Drambuie was put up for sale last week

Drambuie was put up for sale last week

Last week, the owner of Drambuie put the Scotch whisky liqueur brand up for sale. Ian Buxton considers Drambuie's history and the potential runners and riders.

Drop in to almost any bar, anywhere in the world and chances are you’ll see a familiar name: Drambuie. Allegedly the ‘secret elixir’ of Bonnie Prince Charlie - its recipe said to be known only to members of the MacKinnon family - it languished in the mists of the Isle of Skye until the early 1900s.

Its glory days came after the war and, up until the late 1980s, the business was quietly successful. Run conservatively and high secretively, Drambuie seemed the classic Scottish family business.

Then, the rot slowly set in.

Following the death of their father Norman in 1989, brothers Calum and Duncan MacKinnon took over just as after-dinner liqueurs dropped out of fashion and the company began to lose its way. Some ill-judged acquisitions and the owners’ taste for speedboats, fast cars, art collecting, museum quality Jacobite glassware, a trophy office in London St James’ and a palatial Edinburgh HQ with gardeners, curatorial staff and security team didn’t help.

A steady decline in sales, compounded by inexperienced management, meant that, by 2001, Drambuie was losing over GBP3m a year (on GBP150m turnover) and carrying substantial debt. Sales had dropped from around 600,000 cases in 1987 to under 400,000 cases, despite high-profile TV advertising with lavish production values. Poorly-conceived and under-funded new products and line extensions diverted executive time and energy, and it seemed then that this proudly Scottish business, one of the few remaining in family hands, would inevitably be snapped up by one of the industry’s corporate giants.

But, radical action was taken. Under this severe pressure and scrutiny from their bankers, the family relinquished day-to-day control. CEO Calum MacKinnon stepped down and industry veteran Phil Parnell, a former marketing director at United Distillers, took his place in 2005.

At his instigation, new, professional management arrived; the art collection, lavish company HQ and several unrelated businesses were sold off and a new strategy focusing on cocktails, long mixed drinks and younger drinkers was launched. Slowly, things turned around: the bank was repaid, shareholders’ funds rebuilt and the company focussed on its core product, although not without cost and some pain. 

Drambuie turned itself into a sales and marketing business, outsourcing production and bottling, first to Glenmorangie and, from 2009, Morrison Bowmore. Staff numbers fell dramatically but profitability, if not the volumes of the glory years, was restored. New, high margin expressions such as Drambuie 15, Drambuie Legacy of 1745 and the ultra-premium Jacobite Collection were launched to some success, especially in Travel Retail. New, modern packaging was introduced in 2009 for the core brand – the first significant change in nearly 100 years.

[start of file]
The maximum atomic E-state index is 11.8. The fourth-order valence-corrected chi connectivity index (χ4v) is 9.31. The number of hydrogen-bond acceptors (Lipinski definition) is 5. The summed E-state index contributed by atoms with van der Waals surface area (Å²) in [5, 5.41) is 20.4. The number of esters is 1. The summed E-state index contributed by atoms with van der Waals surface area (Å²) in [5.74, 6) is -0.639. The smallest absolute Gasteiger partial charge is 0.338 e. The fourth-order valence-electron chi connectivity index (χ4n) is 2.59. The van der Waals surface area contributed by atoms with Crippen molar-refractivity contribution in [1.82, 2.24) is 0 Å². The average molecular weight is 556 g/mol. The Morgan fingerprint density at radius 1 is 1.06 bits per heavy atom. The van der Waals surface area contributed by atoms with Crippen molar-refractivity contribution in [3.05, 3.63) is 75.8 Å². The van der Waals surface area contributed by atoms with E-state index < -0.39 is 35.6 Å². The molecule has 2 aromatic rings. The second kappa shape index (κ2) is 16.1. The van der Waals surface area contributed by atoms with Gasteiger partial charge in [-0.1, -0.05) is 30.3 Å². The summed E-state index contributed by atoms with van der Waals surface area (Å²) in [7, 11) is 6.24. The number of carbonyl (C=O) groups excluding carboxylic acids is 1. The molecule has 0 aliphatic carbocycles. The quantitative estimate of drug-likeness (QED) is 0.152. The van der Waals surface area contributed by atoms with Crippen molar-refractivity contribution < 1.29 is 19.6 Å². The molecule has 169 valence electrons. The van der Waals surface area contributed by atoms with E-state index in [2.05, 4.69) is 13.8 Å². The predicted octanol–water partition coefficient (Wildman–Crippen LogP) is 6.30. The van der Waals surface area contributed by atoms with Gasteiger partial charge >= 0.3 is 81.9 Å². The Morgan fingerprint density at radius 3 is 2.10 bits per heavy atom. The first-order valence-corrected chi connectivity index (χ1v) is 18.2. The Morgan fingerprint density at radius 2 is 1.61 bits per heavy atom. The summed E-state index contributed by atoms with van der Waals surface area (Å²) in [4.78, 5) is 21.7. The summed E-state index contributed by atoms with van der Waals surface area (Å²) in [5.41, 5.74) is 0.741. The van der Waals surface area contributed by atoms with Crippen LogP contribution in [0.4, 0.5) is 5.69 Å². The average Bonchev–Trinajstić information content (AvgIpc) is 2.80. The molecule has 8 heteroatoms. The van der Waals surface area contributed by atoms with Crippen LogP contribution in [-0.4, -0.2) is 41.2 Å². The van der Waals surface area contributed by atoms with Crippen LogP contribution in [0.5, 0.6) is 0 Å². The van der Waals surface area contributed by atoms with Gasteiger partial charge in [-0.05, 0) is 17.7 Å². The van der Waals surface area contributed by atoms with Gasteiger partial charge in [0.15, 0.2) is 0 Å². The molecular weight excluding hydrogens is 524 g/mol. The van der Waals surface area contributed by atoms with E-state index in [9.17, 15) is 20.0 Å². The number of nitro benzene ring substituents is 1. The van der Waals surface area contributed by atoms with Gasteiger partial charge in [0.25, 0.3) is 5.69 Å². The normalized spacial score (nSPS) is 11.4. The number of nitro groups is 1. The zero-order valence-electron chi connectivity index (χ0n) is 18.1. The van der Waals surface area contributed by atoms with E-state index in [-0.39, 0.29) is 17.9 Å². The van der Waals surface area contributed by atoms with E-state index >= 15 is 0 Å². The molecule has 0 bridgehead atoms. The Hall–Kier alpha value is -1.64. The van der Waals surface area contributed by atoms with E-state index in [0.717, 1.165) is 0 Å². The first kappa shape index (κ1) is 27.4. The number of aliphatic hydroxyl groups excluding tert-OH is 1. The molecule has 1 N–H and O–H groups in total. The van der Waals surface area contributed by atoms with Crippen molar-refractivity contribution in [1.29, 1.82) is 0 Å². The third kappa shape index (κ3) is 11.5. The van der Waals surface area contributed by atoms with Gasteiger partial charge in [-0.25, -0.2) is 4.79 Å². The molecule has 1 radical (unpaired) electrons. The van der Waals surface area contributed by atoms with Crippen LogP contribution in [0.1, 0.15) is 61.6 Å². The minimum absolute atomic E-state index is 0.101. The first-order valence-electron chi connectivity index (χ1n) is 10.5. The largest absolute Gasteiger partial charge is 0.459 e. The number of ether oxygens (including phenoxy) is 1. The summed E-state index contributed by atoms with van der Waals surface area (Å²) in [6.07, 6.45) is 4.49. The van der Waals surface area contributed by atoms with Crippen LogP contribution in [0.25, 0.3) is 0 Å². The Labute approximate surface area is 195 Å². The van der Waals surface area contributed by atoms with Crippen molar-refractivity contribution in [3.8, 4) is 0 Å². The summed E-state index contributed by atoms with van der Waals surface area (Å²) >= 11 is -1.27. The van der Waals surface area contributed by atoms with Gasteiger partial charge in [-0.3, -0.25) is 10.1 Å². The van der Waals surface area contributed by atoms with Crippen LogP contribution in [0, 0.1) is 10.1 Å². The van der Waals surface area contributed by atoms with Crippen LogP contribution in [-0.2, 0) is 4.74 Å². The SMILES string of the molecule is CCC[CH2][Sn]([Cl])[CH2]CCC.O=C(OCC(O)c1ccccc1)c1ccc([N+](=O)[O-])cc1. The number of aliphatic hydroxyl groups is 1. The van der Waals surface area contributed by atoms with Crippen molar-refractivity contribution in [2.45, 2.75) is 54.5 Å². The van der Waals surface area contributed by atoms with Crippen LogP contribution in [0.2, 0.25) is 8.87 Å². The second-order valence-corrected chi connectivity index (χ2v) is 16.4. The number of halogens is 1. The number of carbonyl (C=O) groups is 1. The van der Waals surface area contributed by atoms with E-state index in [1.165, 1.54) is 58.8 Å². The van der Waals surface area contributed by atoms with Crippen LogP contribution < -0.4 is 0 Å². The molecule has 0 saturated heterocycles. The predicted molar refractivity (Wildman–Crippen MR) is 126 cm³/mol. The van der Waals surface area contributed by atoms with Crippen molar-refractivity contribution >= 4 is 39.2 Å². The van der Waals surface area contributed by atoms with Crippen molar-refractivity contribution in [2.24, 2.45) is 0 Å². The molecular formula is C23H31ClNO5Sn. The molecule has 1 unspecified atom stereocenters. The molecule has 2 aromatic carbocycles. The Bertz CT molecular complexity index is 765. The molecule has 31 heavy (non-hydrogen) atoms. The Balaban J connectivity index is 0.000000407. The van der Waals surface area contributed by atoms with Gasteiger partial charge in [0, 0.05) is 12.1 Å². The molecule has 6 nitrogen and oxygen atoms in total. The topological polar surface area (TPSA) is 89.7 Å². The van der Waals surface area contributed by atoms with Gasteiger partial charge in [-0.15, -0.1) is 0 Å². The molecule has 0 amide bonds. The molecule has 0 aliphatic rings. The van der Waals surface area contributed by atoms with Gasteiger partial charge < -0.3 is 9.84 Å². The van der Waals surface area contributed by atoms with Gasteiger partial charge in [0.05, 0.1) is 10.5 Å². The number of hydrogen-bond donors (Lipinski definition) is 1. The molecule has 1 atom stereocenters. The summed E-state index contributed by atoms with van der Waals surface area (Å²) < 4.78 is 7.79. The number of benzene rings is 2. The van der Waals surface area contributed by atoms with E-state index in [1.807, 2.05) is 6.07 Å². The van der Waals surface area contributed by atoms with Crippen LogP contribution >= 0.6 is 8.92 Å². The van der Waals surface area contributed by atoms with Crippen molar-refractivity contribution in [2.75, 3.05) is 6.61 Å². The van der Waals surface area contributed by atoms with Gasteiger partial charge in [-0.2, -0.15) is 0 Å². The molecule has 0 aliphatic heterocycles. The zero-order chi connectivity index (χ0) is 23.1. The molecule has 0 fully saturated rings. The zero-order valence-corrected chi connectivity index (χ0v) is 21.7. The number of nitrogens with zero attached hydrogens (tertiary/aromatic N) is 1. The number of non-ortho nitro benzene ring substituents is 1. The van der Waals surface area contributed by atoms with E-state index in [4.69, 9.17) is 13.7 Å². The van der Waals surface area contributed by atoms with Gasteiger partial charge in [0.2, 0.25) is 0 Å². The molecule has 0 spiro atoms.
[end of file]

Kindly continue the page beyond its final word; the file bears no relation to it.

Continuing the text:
However, tragically, Parnell died of cancer in June 2011. His work, though well in hand, was far from complete and new CEO Michael Kennedy has had to battle with a continued decline in sales in Greece, once a key market, and the challenge of driving through what is a significant repositioning of the brand. The company’s last reported accounts, published in September last year, showed net profits down by 12% to GBP2.5m (US$4m) with net sales falling by 3% to GBP22.2m.

But, throughout this radical change two things have stayed constant – the secret Drambuie formula and the MacKinnon family ownership. Now, it appears they have decided it’s time to relinquish control and cash in on the ‘gift of the Prince’. Analysts suggest that the family are looking for a price of GBP100m-plus, but that will seem optimistic to many observers based on recent volumes and profitability.

The brand would fit comfortably alongside a premium whisky portfolio, such as Morrison Bowmore or Glenmorangie’s current line-up. Given their current or recent knowledge of the brand and the fire-power of their respective owners (Suntory and LVMH, respectively), both would be well-placed to bid. While Suntory is probably fully engaged with the integration of the Beam business. LVMH has been more inclined to disposals than further whisky-related acquisitions.

The Pernod Ricard and Diageo portfolios would equally represent a suitable home; competition concerns seem unlikely and both could integrate the production and bottling into their existing facilities. But, the scale of the brand seems hardly worth the effort and likely expense to an operation of their size. A return to historic sales seems a remote possibility in today’s market and one wonders why either would consider Drambuie worth the trouble.

Perhaps Drambuie fits better with William Grant & Sons. The firm has the scale and finances to absorb the brand without undue strain, can leverage Drambuie’s Scottish heritage and could easily supply the whiskies for the base product. Once again, though, the hoped-for price tag must surely give cause for pause. With the MacKinnon camp remaining tight-lipped, we can only guess at their ‘reserve’ price.

Maybe, after all, Drambuie’s days of independence are not behind it. Bonnie Prince Charlie famously escaped a price on his head, perhaps his secret elixir will as well.